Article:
Focal length. I know popular convention is "nifty fifty" but if you look closely at a lot of cinema you're going to see the use of 28mm a lot. A lot. It's just below our natural perception of the world, (50mm) so it stands out, but not so much to have the edge distortion of wider focal lengths. Also, shallow depth of field is way overused in video filmmaking. Somewhere along this digital journey we got it in our heads that shallow DOF=cinematic. Try a shallow DOF on a subject at 30fps or 60fps. It will still look like broadcast video. (Unless you conform to 24fps) Great examples of this can be seen on SNL between their live audience skits vs. their film spoofs.
Lastly, but certainly not least important, you have to have skilled actors. Nothing will take your brain out of a film than unintentional overacting. I do corporate work with mostly non actors, meaning clients. I can't tell you the amount of cringe I deal with in the editor's seat. I've got all my other factors on point. As soon as a non actor talks as if they're reciting a school play or breaks the third wall, the video is as good as toast.
Good editing. This is self explanatory.
There's no magic bullet. Even 8K RED footage will look like broadcast video with the wrong settings. Its a bunch of factors, some to do with the cam settings, some with the lens choice, stable movement, and a bunch of factors that have zero to do with the camera. It's a culmination of factors meeting together to create a whole piece we've come to associate in our brains as "film".
Get these factors on point and the grade won't even matter, high contrast, low contrast, it won't matter.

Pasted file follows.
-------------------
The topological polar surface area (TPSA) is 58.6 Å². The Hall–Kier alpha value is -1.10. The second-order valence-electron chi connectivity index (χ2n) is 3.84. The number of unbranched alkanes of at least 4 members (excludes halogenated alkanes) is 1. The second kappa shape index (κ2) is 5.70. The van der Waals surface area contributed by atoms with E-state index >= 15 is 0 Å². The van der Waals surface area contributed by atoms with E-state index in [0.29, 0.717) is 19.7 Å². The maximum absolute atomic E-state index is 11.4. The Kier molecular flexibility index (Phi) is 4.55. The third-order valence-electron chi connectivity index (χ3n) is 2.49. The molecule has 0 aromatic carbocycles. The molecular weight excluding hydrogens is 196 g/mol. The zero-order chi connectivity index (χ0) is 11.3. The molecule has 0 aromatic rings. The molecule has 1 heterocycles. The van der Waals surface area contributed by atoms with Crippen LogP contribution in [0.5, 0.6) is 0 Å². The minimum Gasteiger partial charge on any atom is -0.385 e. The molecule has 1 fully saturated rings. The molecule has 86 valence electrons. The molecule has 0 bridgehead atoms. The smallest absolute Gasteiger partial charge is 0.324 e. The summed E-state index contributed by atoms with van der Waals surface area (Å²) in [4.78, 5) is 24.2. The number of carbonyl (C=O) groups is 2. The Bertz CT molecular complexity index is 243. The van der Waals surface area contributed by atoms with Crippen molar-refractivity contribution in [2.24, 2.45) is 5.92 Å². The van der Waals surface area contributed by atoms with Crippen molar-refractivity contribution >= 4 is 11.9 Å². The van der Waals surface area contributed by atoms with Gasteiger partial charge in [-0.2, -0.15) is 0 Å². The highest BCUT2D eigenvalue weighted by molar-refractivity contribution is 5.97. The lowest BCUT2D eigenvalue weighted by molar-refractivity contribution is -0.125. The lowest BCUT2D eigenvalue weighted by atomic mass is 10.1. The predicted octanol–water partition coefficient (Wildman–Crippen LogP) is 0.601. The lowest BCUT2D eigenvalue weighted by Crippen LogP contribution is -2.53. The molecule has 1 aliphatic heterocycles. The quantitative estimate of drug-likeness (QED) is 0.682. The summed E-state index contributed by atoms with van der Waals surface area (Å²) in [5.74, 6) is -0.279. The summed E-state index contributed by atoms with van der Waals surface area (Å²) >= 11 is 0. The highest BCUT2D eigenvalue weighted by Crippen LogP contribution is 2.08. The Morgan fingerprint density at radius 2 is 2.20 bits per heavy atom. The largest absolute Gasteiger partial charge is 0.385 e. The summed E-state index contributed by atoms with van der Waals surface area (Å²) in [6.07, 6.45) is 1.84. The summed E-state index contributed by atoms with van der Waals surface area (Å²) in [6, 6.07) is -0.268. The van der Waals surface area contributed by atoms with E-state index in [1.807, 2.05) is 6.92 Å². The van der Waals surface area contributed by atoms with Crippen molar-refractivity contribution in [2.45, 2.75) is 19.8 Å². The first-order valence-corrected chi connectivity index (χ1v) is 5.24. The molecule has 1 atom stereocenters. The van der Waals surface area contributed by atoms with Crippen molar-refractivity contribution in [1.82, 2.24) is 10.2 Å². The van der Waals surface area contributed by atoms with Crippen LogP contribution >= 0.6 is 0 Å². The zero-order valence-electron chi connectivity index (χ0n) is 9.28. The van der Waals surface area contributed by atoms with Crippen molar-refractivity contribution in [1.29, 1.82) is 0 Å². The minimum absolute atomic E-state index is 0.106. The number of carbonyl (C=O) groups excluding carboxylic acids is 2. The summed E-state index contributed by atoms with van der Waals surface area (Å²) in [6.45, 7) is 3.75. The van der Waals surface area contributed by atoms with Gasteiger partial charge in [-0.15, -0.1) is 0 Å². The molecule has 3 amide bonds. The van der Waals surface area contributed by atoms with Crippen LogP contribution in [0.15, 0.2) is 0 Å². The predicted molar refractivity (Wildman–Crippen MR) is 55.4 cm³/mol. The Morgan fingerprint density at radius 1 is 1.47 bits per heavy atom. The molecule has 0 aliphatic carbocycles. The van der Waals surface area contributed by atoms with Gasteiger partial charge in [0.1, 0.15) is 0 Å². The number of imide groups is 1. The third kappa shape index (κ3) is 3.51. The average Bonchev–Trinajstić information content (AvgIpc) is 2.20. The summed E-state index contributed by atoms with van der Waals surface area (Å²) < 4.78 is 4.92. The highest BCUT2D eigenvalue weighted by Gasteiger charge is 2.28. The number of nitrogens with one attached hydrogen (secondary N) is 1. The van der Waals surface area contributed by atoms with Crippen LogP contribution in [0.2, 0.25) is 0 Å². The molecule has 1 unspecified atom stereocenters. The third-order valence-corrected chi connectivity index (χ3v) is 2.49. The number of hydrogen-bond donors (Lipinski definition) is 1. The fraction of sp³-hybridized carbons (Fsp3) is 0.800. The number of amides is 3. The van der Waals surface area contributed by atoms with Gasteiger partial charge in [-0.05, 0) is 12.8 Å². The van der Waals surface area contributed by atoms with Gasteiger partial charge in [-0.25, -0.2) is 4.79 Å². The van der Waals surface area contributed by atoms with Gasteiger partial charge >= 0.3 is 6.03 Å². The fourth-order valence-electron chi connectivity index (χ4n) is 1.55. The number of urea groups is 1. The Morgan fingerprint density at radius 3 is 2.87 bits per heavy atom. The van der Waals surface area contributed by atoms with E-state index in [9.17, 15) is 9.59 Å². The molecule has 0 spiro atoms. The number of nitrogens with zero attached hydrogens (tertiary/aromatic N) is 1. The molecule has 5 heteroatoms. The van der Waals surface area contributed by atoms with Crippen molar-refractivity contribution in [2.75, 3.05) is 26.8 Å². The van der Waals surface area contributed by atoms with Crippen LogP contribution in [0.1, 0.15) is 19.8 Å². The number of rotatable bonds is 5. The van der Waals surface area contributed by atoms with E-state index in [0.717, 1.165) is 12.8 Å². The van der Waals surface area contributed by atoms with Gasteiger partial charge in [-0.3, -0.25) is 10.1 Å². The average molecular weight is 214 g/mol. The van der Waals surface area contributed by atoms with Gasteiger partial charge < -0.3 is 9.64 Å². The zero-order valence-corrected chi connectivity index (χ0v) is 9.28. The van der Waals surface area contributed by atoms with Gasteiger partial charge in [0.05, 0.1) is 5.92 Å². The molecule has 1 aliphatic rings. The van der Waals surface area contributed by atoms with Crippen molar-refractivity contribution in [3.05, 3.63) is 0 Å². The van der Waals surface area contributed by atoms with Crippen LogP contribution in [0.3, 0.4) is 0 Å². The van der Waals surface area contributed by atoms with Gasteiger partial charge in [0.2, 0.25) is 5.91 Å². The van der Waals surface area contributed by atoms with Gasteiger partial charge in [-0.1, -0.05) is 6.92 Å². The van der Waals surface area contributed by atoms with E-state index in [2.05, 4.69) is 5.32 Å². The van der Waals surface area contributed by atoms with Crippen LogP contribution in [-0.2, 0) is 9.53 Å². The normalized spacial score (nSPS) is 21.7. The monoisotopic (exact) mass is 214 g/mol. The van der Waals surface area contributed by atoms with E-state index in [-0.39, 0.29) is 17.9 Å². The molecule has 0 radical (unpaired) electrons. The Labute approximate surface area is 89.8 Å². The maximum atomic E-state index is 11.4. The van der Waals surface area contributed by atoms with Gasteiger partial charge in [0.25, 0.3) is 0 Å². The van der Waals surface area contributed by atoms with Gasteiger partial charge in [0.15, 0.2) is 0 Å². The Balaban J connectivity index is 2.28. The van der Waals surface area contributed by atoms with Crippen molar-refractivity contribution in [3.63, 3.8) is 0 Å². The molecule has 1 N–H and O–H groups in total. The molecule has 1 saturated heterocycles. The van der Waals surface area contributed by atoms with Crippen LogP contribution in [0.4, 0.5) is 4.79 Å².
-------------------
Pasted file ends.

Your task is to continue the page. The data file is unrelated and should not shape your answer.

Also, for those of you using the Frame.io panel in Premire CC 2017, don't upgrade to 2018 just yet if you're working on something crucial that requires the plugin, it's not working in 2018. Frame.io is aware of the issue and working actively for a fix. Just a head's up.
Nice. I was just complaining to myself the other day about this very issue. Thanks for sharing.
Nope. The footage, the camera and drone are all amazing in itself, but you put a good story together, like this film did, grade it as such, the V.O., the climatic music, an attractive woman riding a dirt bike, the cool vantage points, the cine bars, and your average audience is not going to care, or even notice.
There's no reason this couldn't have been shot even on the Mavic Pro and been just as compelling.
Be kind to your bank account.
This is an exceptional article, besides the fact that many of us in the industry knew this already, but it's nice to hear an established DP reiterate the point. The human eye, or more so the brain is built the way it is built. Without talking about cyborg technology (which is more real than most in the public know about) there's no biological upgrade that's going to take place in any of our lifetimes. What this means is that resolution past a certain threshold (ultraHD in this example) is considered "diminishing return". There is no perceptible advantage to going past a certain resolution as it will not be processed by the limitations of our biology. Just as we will never be able to perceive IR rays with the naked eye.
I think this is important to keep in mind when these camera manufactures use 6K and above as a marketing selling point. If people stop buying into gimmicks, it will force camera manufactures to focus elsewhere, like improving on other features like workable AF for example. It will also drive the market to lower, more reasonable pricing. Suddenly, Arri, RED, etc., will have to compete more in the prosumer 4k market, which I personally feel is a more innovative space.